The local high tech industry in Israel continues to provide exits for investors mainly through the M&A route, while the rest of the world struggles with IPOs. According to a recent study published by IVC Online, Israeli high tech M&A deals were valued at $3.2 billion in 2007, spanning across 75 deals, the second highest number of deals in a single year. The dollar amount for 2007 is still 67% lower than that of 2006, an unusually high of $10 billion, but only the third highest amount since 2000.
Israeli companies were also on the acquiring side, spending $2.15 billion on approximately 60 M&A deals in 2007. 33% of the deals consisted of acquisitions of other Israeli companies and the rest were acquisitions of foreign companies.
There are many reasons that make Israeli companies attractive targets for acquisition:
– Cheap cost of labor – Like India, Israel is (or used to be) a great outsourcing destination. Research and development offices as well as support centers are cheaper to maintain in Israel rather than the US/ Western Europe. (I’m not sure about the validity of this factor with the current growth rate of the NIS vs the Dollar)
– Time Zone – Israel is strategically located in the Middle East, making it convenient to support Europe, Asia and the Americas.
– Talent Pool – Israel has the highest numbers of engineers per capita, which makes it very easy to maintain and grow a local team.
It’s no surprise then, that in the past 2-3 weeks Israeli companies are getting snatched by major international corporations.
Below is a short list of recent Israeli M&A Deals:
Last Thursday, Microsoft acquired US-based online travel website Farecast for $115 million. The company, which provides predictions on airline tickets based on historical data, was founded by Prof. Oren Etzioni, a lecturer in computer science at the University of Washington in Seattle, and a serial entrepreneur. Etzioni told Globes that the talks with MSFT lasted three months, and that Microsoft beat a large player in the travel industry in the bid for Farecast. To date, FareCast had raised $20.6 million in three rounds led by Greylock, Madrona Venture Group, PAR Capital Management, Pinnacle Ventures, Sutter Hill Ventures and WRF Capital. Farecast recently expanded to include hotel price predictions and its services are already integrated in the MSN portals. Farecast also offers guaranteed prices for a fee. Etzioni will not continue to be involved with the company. Exact deal terms were not disclosed, but Seattle PI, who first broke the rumor, put a price tag of $115 million.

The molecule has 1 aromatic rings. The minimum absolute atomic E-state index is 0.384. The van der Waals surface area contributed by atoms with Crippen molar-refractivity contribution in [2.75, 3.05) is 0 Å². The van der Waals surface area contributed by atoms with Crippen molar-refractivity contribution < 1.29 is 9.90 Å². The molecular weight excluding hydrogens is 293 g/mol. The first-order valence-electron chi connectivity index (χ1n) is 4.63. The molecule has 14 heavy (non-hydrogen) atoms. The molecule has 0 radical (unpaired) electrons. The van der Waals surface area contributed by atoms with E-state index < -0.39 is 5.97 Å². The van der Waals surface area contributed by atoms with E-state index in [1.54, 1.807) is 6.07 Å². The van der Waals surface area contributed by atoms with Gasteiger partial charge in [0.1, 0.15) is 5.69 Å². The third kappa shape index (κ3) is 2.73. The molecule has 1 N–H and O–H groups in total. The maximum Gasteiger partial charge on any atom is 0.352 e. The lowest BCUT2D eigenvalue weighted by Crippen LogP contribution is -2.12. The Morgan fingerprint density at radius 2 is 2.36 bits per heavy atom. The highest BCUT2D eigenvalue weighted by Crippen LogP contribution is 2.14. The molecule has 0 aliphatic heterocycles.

Last week IBM announced the acquisition of Diligent Technologies, a privately held storage “de-duplication” technology company, based in Massachusetts and Israel (R&D). Diligent’s technology helps organizations significantly reduce the amount and cost of physical storage required in data centers. Founded in 2002, Diligent is led by Chairman and CEO Doron Kempel, who previously served as VP and GM for the Media Solutions Group at EMC Corporation. The company has raised $50 million to date, and its investors include Accel Partners, Gemini Israel Funds, Eastward Capital Partners, and Matrix Partners. I agree with Danny Cohen of Gemini who wrote on his blog:
IBM acquired 3 Israeli storage companies in the past few months. They are basically creating a large scale storage play out of Israel. Will be interesting to see if this trend continues in 2H 2008 and in 2009.
IBM continues its romance with Israeli high tech companies. After snatching XIV storage and partnering with several Israeli startups (Siverge and Ctrue), on April 10th IBM announced the acquisition of FilesX, a privately held storage software company based in Massachusetts and Israel, specializes in continuous data protection and nearly instant data and application recovery software for enterprises and remote/branch offices. With its patented technology, FilesX helps IT staff restore data from virtually any type of failure and from nearly any point in time. IBM plans to integrate FilesX’s enterprise-level continuous data protection applications into its Tivoli Storage Manager family of products which includes Tivoli Continuous Data Protection for Files. The financial terms of the deal weren’t disclosed but Globes estimates it to be in the range of 70 to 90 million dollars. To date, FilesX raised $20 million from Benchmark Capital, Genesis Partners, and Index Ventures.